the one that kept the CPU at the lowest temperature was a massive (I mean really massive at over 700 gramm) combination of copper plate and aluminium pins with huge fast rotating fan (damn noisy), the Swiftech MC462. however, there is also a way more innovative construction with silver connection plate to the CPU and low speed radial twin-fan (very quite) that was very effective and would be the one I would go for, the NoiseControl Silverado.

to check it out see the article at http://www.tomshardware.de/cpu/01q1/010215/index.html .
and don't worry about the german language the graphs can be read by anyone.
February 16, 2001 10:40:34 PM

Actually my final post was not theoretical (to the best of my knowledge). So I'm not sure what you mean't by that. Please clarify specifically what you believe to be "theoretical" about what I posted. What I wrote in my last post was what I had learned from several engineers and materials experts. So I believe that it states <i>facts</i> that are quite accurate as to the properties of aluminum and copper. If you think that some of what has been said in this thread is not accurate, or is theoretical (not confirmed), and can state specifically what your reasons are, I would definitely like to hear them.

Yes, silver is a better conductor of heat than aluminum <i>or</i> copper. However I was not including silver in the debate (the thread is about aluminum vrs. copper heat sinks). A larger aluminum heat sink has more surface area, yes. The only comparison that would be of value would be to have indentical dimensions for all heatsinks.

Here are the thermal conductivity ratings of the materials in question (from Tomshardware <A HREF="http://www4.tomshardware.com/cpu/00q4/001211/cpu_cooler..." target="_new">review of 17 heatsink/fans</A>).

Material Thermal Conductivity

silver 422 W/mK
copper 402 W/mK
gold 298 W/mK
aluminium 226 W/mK
steel 73.3 W/mK
lead 34.8 W/mK

Thank you for the info about silver though, it was quite interesting. It's nice to see some real innovation in heatsink design.

:wink: :cool: :wink: :cool: :wink: :cool: :wink: :cool:
:smile: <b><font color=green> Have a day </font color=green></b> :smile:
Anonymous
a b K Overclocking
February 17, 2001 12:55:50 PM

first of all I didn't mean to offend you, if you feel so I appologize.
the term 'theoretical' was used because you wrote about the property of the different materials and not of an actual cooler. but I think the most people (like me) want to know which CPU-cooler they actually can buy that does a good cooling job. I doubt that there are many who build a CPU-cooler themselves.
I totally agree that CPU-cooler design is a field that gives still a wide opportunity to develope and I sincerly hope that some gifted people will do so. for those you're posting is definitly a good point to start from.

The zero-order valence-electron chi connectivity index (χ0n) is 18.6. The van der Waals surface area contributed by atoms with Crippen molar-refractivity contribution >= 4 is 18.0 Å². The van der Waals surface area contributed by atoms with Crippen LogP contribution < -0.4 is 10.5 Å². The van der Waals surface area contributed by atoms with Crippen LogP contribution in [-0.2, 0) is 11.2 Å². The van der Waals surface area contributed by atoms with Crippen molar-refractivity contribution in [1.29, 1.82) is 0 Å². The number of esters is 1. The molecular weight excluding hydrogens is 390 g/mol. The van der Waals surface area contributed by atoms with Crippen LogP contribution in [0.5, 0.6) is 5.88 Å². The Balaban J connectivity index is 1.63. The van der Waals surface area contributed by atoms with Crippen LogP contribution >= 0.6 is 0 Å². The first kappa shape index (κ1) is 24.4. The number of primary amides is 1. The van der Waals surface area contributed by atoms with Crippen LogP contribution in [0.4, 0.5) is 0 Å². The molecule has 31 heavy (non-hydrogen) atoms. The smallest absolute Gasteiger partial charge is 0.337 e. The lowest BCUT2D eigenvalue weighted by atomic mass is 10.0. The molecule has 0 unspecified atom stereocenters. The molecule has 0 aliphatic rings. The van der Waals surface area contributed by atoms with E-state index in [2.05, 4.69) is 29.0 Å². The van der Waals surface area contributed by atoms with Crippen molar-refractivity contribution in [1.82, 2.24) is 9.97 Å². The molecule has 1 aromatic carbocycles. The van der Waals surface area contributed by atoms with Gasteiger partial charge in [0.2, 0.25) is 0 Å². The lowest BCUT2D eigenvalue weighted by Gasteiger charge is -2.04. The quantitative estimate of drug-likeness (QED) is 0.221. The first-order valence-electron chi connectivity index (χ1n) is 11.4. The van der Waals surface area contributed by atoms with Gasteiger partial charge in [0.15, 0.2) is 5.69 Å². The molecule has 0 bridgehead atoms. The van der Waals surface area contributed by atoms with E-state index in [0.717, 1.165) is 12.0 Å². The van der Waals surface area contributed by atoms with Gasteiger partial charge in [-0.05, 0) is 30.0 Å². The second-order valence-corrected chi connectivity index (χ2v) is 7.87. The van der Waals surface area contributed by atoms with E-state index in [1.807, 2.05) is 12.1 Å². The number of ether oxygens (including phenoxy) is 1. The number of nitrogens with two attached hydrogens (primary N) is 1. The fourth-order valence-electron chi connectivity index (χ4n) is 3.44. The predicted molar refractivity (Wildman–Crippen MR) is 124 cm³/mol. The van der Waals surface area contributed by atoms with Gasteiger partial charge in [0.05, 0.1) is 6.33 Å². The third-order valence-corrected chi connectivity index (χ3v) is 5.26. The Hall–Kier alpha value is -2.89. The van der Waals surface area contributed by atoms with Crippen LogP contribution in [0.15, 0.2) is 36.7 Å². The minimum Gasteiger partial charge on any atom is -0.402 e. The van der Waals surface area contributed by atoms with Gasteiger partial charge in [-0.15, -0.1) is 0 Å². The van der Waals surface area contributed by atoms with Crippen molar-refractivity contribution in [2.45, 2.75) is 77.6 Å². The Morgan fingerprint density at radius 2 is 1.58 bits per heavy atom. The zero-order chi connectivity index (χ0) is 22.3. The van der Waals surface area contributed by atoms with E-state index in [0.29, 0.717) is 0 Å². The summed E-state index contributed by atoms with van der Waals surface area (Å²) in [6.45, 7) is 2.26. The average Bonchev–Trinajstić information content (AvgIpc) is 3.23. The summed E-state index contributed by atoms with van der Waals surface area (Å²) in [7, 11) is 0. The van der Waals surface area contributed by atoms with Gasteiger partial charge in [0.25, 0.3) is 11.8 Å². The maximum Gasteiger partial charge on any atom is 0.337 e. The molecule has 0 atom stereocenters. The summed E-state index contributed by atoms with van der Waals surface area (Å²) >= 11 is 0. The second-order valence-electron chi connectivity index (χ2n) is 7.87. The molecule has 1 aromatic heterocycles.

I respect your posting very much and hope that you will continue to do such proper research in everything that you find interest in.

respect
February 19, 2001 9:14:58 PM

Thank you for your clarification. I was not offended. Thank you also for your input. :smile:

I was just being direct. Sorry if I came across too severely. It's just that many times people disagree with something without giving any facts to back up their reason. It is obvious that you are not one of them. I hope to hear much more from the people on this forum, such as yourself, who genuinely are interested in the exchange of accurate information. This thread has been very educational for me.

Take care.

:wink: :cool: :wink: :cool: :wink: :cool: :wink: :cool:
:smile: <b><font color=green> Have a day </font color=green></b> :smile:
February 19, 2001 9:52:39 PM

Quote:
how about the contact between copper and aluminium?
i think i can make myself one but how to stick those 2 together?

Sorry it took so long for me to answer this.

As far as I know, for those interested in making their own copper spreader/aluminum heatsink, there is no easy way for the home user to create the low thermal resistance contact between copper and aluminum.

<A HREF="http://www.micforg.co.jp" target="_new">Alpha</A> uses a very <A HREF="http://www.micforg.co.jp/alcu_embed.html" target="_new">high pressure process</A> to bond both materials simultaneously at the time of forging that leaves very little thermal resistance between the two materials.

If a person were to stick the two together themselves (I haven't tried it) I would suspect that it might work more poorly than a plain aluminum sink. Possibly not though. It would be an interesting (though somewhat unnecessary if you can buy them) experiment to try sometime. But only if you are ready to live dangerously! :) 



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:smile: <b><font color=green> Have a day </font color=green></b> :smile:
February 20, 2001 10:29:30 PM

i don't know if this would work but you could try using artic silver epoxy to glue the the copper and the alunium togther
February 23, 2001 11:11:08 AM

I just posted an other thread about my modification of an FOP32, in a newsgroupe we had more or less the same discution about copper and aluminium.
Well to make a long story short i tried it bought a cold plate and just put some arctic sliver between CPU and coldpate and between the coldplate and the FOP32 and my temp droped about 5C.

My thread's name is:
I just shaved 5C of my load temp on a aluminium HS
December 2, 2011 7:18:13 AM

Can somebody heat up 2 block of identical size, 1 copper and 1 aluminum, to 200C then let them air cooled to see which will cool faster? We all know copper absorbs heat almost twice better. The only reason they're making copper base aluminum fin heatsink because aluminum is cheaper and lighter. The contacts between the copper and aluminum in those HSFs squash all your theories about mixed metal will create a better heatsink. Go for the one which absorbs better and leave dissipation problem to the engineers. Look at Zalman 9500 for example. If its heatpipes have better contact with the base, or direct heatpipes contact with the CPU, it definitely will be the best HSF out there.
a c 183 K Overclocking
December 2, 2011 4:48:08 PM

^ 10yr old post guy!
Braaaains!
a c 324 K Overclocking
December 2, 2011 5:44:49 PM

Yeah, let's go ahead and close this one out... :/ 
!